Cooperative And Youth Development

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The upcoming local election for barangay and Sangguniang Kabataan (SK) after postponements bring exciting message to the public. While some youth are being groomed to become future public officials through this political exercise, some see it as a training ground for those involved to assimilate the practices employed by those in power. The influence of some leaders to the youth cannot be denied and it can be positive or negative.

Criticisms on the controversies surrounding the involvement of the youth in politics had been in circulation in several media outfits. However, our personal observations on the involvement of youth as SK officials produced positive results especially in Benguet. Some of those exposed to SK are now occupying various positions in the province like Board Member, Mayor, Vice Mayor, Councilor, Punong Barangay, and Kagawad. Others are in government offices holding different positions from supervisory, managerial, and rank and file.

As I inscribe this piece, several youth members from various primary and laboratory cooperatives operating in the country gathered at the Pearlmont Hotel, Cagayan de Oro City. The National Youth Congress sponsored by NATCCO slated on April 25-27, 2018 with the theme “ Children and Youth: The face and brand of the Co-op’s Future”.  The organizers designed the congress that will provide platforms for the youth to learn about themselves, build a strong personal brand, enhance their leadership and entrepreneurial skills and strengthen their financial awareness. Further, it aims to explore avenues where the youth can help build a progressive and compassionate society through active cooperative engagement. The Congress will also host the election of new Youth Committee and the NATCCO Youth Board for 2018-2020.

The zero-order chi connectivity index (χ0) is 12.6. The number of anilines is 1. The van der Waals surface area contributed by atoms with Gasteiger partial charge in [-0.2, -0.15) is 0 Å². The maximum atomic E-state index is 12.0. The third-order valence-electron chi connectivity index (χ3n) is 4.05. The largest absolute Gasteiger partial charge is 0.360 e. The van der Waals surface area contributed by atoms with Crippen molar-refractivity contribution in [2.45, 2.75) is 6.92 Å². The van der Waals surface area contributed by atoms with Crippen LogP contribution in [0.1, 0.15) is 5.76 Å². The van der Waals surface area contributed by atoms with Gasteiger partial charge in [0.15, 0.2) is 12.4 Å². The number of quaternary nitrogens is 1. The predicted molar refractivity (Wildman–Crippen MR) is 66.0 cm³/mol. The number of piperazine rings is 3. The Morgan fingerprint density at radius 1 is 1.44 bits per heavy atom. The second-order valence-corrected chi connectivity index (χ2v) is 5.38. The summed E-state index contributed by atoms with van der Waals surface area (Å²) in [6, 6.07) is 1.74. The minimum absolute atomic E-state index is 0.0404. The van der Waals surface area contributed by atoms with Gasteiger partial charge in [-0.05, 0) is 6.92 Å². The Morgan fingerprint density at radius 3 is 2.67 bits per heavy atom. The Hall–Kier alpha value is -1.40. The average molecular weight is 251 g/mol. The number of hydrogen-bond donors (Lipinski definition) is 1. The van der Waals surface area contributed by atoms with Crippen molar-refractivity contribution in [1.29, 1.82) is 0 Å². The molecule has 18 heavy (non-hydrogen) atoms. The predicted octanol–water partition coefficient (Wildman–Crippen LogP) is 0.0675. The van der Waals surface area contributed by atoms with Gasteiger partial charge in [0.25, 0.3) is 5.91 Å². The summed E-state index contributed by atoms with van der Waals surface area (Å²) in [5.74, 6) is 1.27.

I salute cooperatives that harnessed the opportunities in putting up youth programs and in complying with the directives on the formation of laboratory cooperatives. The gradual phase out from Kiddie Savers to Laboratory Cooperative allows youth to personally engage in managing their resources as minors. For laboratory cooperatives the age requirement is 7-17 years old. Upon reaching majority age, the laboratory cooperative member can signify intention to become regular member upon completion of the minimum requirements.

The BSU MPC sent youth delegates from its Laboratory Cooperative. Initial information reached us that the delegation received an award. It might be a simple award but it means a lot to minors who are neophytes in national gatherings. The experience will be valued and cherished by the minors throughout their life that can motivate them excel in their academic and non-academic undertakings. How I wish all small, medium and large cooperatives can put up their respective laboratory cooperatives to help their youth members attain greater roles in the development of the cooperative movement. It would be beneficial if they invest in sending their youth members to benchmark in other regions and see for themselves how cooperatives operate diverse activities.

Furthermore, aligned with the concept of succession planning, it would be interesting to observe how the youth leaders apply their learnings as SK and Laboratory Cooperative Officers in actual life. It is encouraged that parents involve their children to become members of existing laboratory cooperatives. This practice can lead to training future cooperative leaders that have compassion and commitment to serve their fellow youth and community.

Finally, decision of children to join SK and Laboratory Cooperatives depend on how parents educate their children. The youth can further enhance their attitude, skills and knowledge about the benefits of cooperatives given proper guidance and opportunity to travel locally and internationally. As some authors put it “Experience is the best teacher.” Kudos to NATCCO and its affiliates and to the government for supporting the Sangguniang Kabataan.

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